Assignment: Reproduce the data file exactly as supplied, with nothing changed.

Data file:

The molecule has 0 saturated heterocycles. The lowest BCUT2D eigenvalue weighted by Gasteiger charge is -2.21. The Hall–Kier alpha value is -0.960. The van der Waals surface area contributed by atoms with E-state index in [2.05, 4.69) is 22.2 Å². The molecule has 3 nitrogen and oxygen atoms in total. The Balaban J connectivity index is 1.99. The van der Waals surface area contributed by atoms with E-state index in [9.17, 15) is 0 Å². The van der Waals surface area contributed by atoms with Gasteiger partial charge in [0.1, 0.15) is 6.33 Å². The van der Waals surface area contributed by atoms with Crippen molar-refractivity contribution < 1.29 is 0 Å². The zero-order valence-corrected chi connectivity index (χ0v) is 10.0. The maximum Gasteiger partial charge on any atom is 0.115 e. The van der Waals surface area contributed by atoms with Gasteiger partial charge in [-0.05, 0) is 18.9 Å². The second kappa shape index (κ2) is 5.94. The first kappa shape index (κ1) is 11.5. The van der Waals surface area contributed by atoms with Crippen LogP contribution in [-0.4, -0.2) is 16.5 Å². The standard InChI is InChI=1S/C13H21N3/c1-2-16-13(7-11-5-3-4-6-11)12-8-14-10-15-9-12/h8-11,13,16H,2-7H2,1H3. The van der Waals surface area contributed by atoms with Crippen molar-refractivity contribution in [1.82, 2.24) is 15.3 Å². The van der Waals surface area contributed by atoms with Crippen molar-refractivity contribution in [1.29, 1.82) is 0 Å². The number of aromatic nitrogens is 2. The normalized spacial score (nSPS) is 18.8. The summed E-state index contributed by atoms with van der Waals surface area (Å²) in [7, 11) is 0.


The molecule has 0 saturated heterocycles. The lowest BCUT2D eigenvalue weighted by Gasteiger charge is -2.21. The Hall–Kier alpha value is -0.960. The van der Waals surface area contributed by atoms with E-state index in [2.05, 4.69) is 22.2 Å². The molecule has 3 nitrogen and oxygen atoms in total. The Balaban J connectivity index is 1.99. The van der Waals surface area contributed by atoms with E-state index in [9.17, 15) is 0 Å². The van der Waals surface area contributed by atoms with Gasteiger partial charge in [0.1, 0.15) is 6.33 Å². The van der Waals surface area contributed by atoms with Crippen molar-refractivity contribution < 1.29 is 0 Å². The zero-order valence-corrected chi connectivity index (χ0v) is 10.0. The maximum Gasteiger partial charge on any atom is 0.115 e. The van der Waals surface area contributed by atoms with Gasteiger partial charge in [-0.05, 0) is 18.9 Å². The second kappa shape index (κ2) is 5.94. The first kappa shape index (κ1) is 11.5. The van der Waals surface area contributed by atoms with Crippen LogP contribution in [-0.4, -0.2) is 16.5 Å². The standard InChI is InChI=1S/C13H21N3/c1-2-16-13(7-11-5-3-4-6-11)12-8-14-10-15-9-12/h8-11,13,16H,2-7H2,1H3. The van der Waals surface area contributed by atoms with Crippen molar-refractivity contribution in [1.82, 2.24) is 15.3 Å². The van der Waals surface area contributed by atoms with Crippen molar-refractivity contribution in [1.29, 1.82) is 0 Å². The number of aromatic nitrogens is 2. The normalized spacial score (nSPS) is 18.8. The summed E-state index contributed by atoms with van der Waals surface area (Å²) in [7, 11) is 0.